Goodbye, grocery store visits

I did it! I told you I'd do it, and I did: I did my grocery shopping online and had the goods delivered right to my door. Right to my kitchen, in fact.

Let me first be sure to note that this is not a sponsored post. This is me being pleased as can be that I got all this...


...without having to step foot in the grocery store, without even having to carry a bag into my house. All thanks to the HomeShop service offered by King Soopers (a Kroger grocery store).

As so many of you expressed via comments at various times that you abhor the grocery shopping chore as much as I do, I'm here to tell you abhor no more.

Soon after publishing my Wednesday post in which I noted how very much I'd happily pay someone else to do my grocery shopping, I visited the HomeShop site, signed up, and was on my way — in my pajamas, mind you — to picking and choosing items to add to my virtual cart, items to be delivered to my door.

It took me a little while to get the hang of the HomeShop site, how to best navigate the virtual aisles. Turned out the best thing to do was grab the weekly King Soopers ad that had arrived in Wednesday's newspaper and do a search for each of the sale items I wanted. Then I filled in with all the other items I would have added to my grocery list. I had my actual shopping done in the time it usually takes me just to do the list.

I then chose from the available two-hour delivery windows for Thursday. After that, I entered my manufacturer's coupons, paid with my credit card, then considered the chore done. Woo hoo!

Until later, when I realized I'd forgotten a couple things. I simply reopened my order, added them, totalled and paid again (no actual charges are made to one's card until the order is delivered). It was kind of cool to know that I had until 3 a.m. or so the day of delivery to add or remove items from my list, just in case I remembered something in the middle of the night.

My window for delivery was 10 a.m. to noon on Thursday. Just after 11 a.m., the HomeShop truck pulled up in front of my house, the pleasant delivery folks named Mary Lou and Daniel hopped out and began unloading my groceries from the many bins in their truck. I let my dogs out the back door, Mary Lou and Daniel brought my groceries in the front door and on into my kitchen.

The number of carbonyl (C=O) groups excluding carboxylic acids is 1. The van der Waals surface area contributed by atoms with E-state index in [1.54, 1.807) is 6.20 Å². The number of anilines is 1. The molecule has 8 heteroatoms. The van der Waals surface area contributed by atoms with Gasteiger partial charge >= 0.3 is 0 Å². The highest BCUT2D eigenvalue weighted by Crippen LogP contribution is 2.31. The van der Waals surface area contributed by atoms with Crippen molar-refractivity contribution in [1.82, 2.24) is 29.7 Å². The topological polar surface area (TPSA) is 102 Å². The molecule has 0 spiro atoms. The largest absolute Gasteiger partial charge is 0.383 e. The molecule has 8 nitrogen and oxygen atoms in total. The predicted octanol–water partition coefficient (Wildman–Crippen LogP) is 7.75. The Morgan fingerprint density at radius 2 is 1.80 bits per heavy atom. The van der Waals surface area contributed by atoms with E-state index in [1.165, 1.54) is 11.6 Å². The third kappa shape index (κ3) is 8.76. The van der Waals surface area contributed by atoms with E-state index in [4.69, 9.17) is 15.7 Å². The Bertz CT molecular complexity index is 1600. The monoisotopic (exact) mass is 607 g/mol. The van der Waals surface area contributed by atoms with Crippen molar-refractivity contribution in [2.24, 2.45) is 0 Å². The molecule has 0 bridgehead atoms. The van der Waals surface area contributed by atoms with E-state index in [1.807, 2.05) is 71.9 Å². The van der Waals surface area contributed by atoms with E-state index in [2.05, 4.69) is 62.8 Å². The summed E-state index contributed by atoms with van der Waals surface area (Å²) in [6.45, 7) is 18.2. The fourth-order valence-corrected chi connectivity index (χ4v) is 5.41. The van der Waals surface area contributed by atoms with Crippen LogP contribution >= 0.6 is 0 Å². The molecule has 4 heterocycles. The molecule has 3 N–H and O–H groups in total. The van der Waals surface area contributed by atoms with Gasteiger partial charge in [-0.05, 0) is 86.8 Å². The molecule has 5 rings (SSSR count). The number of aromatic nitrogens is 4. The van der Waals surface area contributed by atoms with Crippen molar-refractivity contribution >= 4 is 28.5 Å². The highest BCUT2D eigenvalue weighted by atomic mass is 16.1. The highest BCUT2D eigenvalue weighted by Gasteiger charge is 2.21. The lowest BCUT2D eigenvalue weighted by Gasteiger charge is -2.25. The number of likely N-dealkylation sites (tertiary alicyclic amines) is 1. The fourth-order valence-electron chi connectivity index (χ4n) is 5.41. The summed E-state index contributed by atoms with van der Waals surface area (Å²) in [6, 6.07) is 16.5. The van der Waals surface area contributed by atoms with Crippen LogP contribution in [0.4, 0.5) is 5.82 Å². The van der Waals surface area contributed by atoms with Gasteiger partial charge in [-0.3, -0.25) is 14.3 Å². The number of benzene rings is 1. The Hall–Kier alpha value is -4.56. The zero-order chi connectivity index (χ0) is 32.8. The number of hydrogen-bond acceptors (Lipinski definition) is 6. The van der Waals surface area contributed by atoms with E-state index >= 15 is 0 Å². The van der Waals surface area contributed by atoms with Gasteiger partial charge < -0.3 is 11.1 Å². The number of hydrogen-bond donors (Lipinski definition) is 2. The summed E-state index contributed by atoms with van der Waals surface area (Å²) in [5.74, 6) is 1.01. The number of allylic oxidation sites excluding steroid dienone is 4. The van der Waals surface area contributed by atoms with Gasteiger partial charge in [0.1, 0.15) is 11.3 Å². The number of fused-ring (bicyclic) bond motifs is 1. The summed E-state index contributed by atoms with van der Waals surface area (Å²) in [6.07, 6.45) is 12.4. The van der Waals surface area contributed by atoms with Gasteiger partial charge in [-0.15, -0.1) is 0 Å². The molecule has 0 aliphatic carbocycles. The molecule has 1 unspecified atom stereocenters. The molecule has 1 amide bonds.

Then the settling up quickly began. Mary Lou turned to her nifty high-tech traveling cash register, scanned the coupons I'd entered online, scanned my credit card and voila! Grocery shopping done!

Mary Lou kindly pointed out on my reciept where the $10.95 delivery fee was waived for my first-time order (as it is for all first-timers; the $10.95 applies for all subsequent orders). She also pointed out five things considered a "Drop," meaning they were dropped from my order because they weren't, for some reason, available in the store. I suppose if I had chosen the option when ordering to "Yes, make substitutions," my order would have been complete, but I want what I want and didn't want substitutions made for items I really wanted.

Out of curiosity — knowing I'd be sharing the experience here — I asked Mary Lou how this all worked on her end, how she and her coworkers enjoyed the task I can't stand. She admitted to enjoying the shopping part of the job — shopping she begins at 5 a.m. — more so than the driving duty. It's the driving duty that Daniel prefers, she said, making them a great team.

I honestly don't understand how King Soopers makes money on the service, considering they charge just $10.95 for it. I marvelled at such to Mary Lou and Daniel, and though she didn't reveal how they make money, Mary Lou did say the grocer makes about $30,000 a month on HomeShop. I can only see that increasing as folks — perhaps even you reading this — realize how freakin' awesome the service is. Awesome not only for those who hate grocery shopping, but unusually busy parents or those confined to the house for an extended period for myriad reasons, maybe.

I accepted my nifty printout from Mary Lou (which noted my fuel points — a perk Jim would be upset about losing if they weren't included in HomeShop orders) and handed Daniel the tip for him and Mary Lou. (I knew to tip because I called the HomeShop help line just after placing my order to ask; the friendly woman who answered told me that yes, the delivery folks do accept tips, but "we leave the amount up to the customer.")

Once Mary Lou and Daniel left, I commenced putting the groceries away and gauging how well Mary Lou picked my produce and more. Produce selection was great:


Chicken, peanut butter and ice cream selections didn't please me as much. That was completely my own fault, though, not Mary Lou's. See, I didn't pay the attention to sizes as I should have when shopping the virtual aisles. So I ended up with peanut butter jars larger than I've ever purchased, ice cream package smaller than I ever expected, and styrofoam packages of chicken breasts instead of the bags of flash-frozen breasts I prefer for easy meal prep. Like I said, that was my fault, not Mary Lou's.

In the end, what I learned is this: I will use HomeShop again. Probably more often than I actually go to the grocery store. I'll pay better attention when ordering next time, though. And ordering will go quicker next time than this trial run, thanks to the HomeShop option to save your lists (I'll have to tweak the poultry and peanut butter selections, of course).

Honestly, for $10.95 a delivery — plus tip — I think ordering my groceries online and having them delivered is one heck of a deal. Especially because I did save far more than that simply by not succumbing to impulse buys at the store (Easter candy, anyone?).

Goodbye, grocery store visits. Hello, shopping in my jammies!

Today's question:

I've been a King Soopers shopper for more than 30 years. Where do you most often grocery shop?